Youth: the fickle but powerful demographic in tech

Though often overlooked, we discuss the youth consumer, who is perhaps the most powerful demographic for mass consumer tech products development.
To truly be on the cutting edge ICT/tech requires money. For example, when Google Glass was all the rage in 2013, to be one of the lucky few to own it would set you back USD 1,500. Further, for those of us who fantasise about owning the latest flagship smartphone from one of the top brands, you are likely to spend at least USD 650, if it is not subsidised by your telephone company.

It therefore means that the individuals who can, for example, afford such devices, might not necessarily be just a working adults, but are persons who enjoy a certain spending power. However, does that demographic really drive the new features and capabilities that are being developed for today’s mass consumer tech products, or even the development of new products? The short answer is no.

To a considerable degree, the youth population (who, using the United Nations standard, are between the ages of 15 and 24 years old) is typically seen as the early adopters of technology and an important focus group of product developers. It is usually that age group that initially drives many of the crazes that eventually enjoy mass consumer appeal: Angry Birds, FarmVille or Candy Crush, anyone?

A symbiotic process

Essentially, manufacturers and developers are continually taking their cues on design and usage trends from the younger consumers, who have no difficulty assimilating their latest releases and challenging them to push the envelope farther, for example, to make devices lighter, more compact, more user friendly, with more features, etc.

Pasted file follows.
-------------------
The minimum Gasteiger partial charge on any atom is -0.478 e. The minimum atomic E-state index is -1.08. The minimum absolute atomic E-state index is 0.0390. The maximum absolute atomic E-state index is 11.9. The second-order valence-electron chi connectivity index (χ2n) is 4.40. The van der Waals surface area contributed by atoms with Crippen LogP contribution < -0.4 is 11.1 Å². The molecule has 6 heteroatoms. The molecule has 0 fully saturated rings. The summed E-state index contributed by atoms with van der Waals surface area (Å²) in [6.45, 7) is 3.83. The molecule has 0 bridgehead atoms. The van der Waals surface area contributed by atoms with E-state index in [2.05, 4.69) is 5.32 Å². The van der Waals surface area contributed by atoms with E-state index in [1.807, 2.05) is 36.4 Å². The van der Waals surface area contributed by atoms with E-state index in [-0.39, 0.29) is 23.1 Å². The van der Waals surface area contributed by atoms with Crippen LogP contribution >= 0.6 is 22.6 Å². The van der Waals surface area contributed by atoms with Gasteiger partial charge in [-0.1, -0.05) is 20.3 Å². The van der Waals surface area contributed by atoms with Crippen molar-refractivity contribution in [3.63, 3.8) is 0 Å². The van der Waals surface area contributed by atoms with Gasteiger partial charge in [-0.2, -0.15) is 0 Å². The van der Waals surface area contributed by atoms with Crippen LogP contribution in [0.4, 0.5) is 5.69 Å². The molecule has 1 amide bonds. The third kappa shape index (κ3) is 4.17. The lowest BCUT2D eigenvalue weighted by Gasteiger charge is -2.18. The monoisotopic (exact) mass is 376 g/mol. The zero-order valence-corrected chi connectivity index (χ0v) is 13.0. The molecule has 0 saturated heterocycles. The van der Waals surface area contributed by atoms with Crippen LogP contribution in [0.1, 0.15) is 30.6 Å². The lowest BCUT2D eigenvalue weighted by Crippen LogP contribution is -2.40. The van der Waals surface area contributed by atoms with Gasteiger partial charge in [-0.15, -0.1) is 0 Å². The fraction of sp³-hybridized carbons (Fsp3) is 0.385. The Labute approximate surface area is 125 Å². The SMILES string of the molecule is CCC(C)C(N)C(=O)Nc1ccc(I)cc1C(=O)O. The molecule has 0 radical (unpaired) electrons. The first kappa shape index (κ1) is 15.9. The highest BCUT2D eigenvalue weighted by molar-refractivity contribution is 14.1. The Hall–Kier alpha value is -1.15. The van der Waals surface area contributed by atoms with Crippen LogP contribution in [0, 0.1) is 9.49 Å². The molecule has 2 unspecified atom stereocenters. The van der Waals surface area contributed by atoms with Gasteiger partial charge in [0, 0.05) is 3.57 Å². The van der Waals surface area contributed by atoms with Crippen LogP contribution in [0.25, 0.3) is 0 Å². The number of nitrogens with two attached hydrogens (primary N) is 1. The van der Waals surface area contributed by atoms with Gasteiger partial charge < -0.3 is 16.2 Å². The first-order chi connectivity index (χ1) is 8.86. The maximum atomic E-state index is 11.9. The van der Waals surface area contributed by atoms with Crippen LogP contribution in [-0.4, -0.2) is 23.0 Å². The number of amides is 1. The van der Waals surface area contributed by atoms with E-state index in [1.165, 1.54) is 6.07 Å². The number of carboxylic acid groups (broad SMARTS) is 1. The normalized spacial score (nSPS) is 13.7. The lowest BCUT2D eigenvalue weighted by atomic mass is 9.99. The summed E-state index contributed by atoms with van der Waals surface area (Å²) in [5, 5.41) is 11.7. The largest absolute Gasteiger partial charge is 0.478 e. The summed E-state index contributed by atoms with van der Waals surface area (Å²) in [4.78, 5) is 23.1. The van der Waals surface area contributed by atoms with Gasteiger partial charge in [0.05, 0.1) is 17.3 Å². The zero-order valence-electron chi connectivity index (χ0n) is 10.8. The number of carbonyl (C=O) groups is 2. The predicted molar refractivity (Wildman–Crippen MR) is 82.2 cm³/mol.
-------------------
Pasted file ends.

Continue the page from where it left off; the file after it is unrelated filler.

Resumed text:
On the other hand, young consumers are looking for products that cater to their needs and lifestyle. More importantly, they tend to be more willing to explore technology, adopt what they like, and reject what is not working for them. Hence although brand and price point might be important to some, for the majority of youth consumers, the emphasis is on whether or not the device, such as a phone, works with who they are, and their life at the present moment.

Further, unlike the more mature consumer who might remain loyal to a product though they complain bitterly about it, the younger consumer is likely to shift – change loyalties – to other brands that better fits their needs. This is what keeps companies on their toes.

The young, hip smartphone

To emphasise the importance of the young consumer, increasingly, companies are developing products specifically for them. For example, late last year Samsung released its Samsung Galaxy A3 and A5 smartphones, which are specifically geared to that demographic, which tends to be active and prolific social media users. Hence in addition to having an all-metal case and a slim profile, the phone is designed for taking selfies, with features such as:

  • a 5MP front-facing camera to take selfies and “groupies”
  • the ability to take “wide selfies”, due to a 120 degrees wide shooting angle
  • the ability to take a picture, either by speaking, or using your palm
  • Beauty Face, which allows edits to be made on the images without having to use a separate image editing application.

Though the video above might show youth as ‘a young, hip bunch’, it is important to emphasise the smartphone makers are not the only ones clamouring for their attention. Increasingly, our own policy makers are being more proactive in ensuring that the needs of that demographic are addressed, In relation to tech, and over the past few years there have been several workshops, conferences and symposia, with a strong youth interest. There are also been numerous app development competitions, in which most, if not all, of the participants are from that demographic. In summary, all of these efforts are an active way of engaging Caribbean youth to produce content relevant and important to them, and ensure that their own voice can be heard.


Image credit:  See-ming Lee (flickr)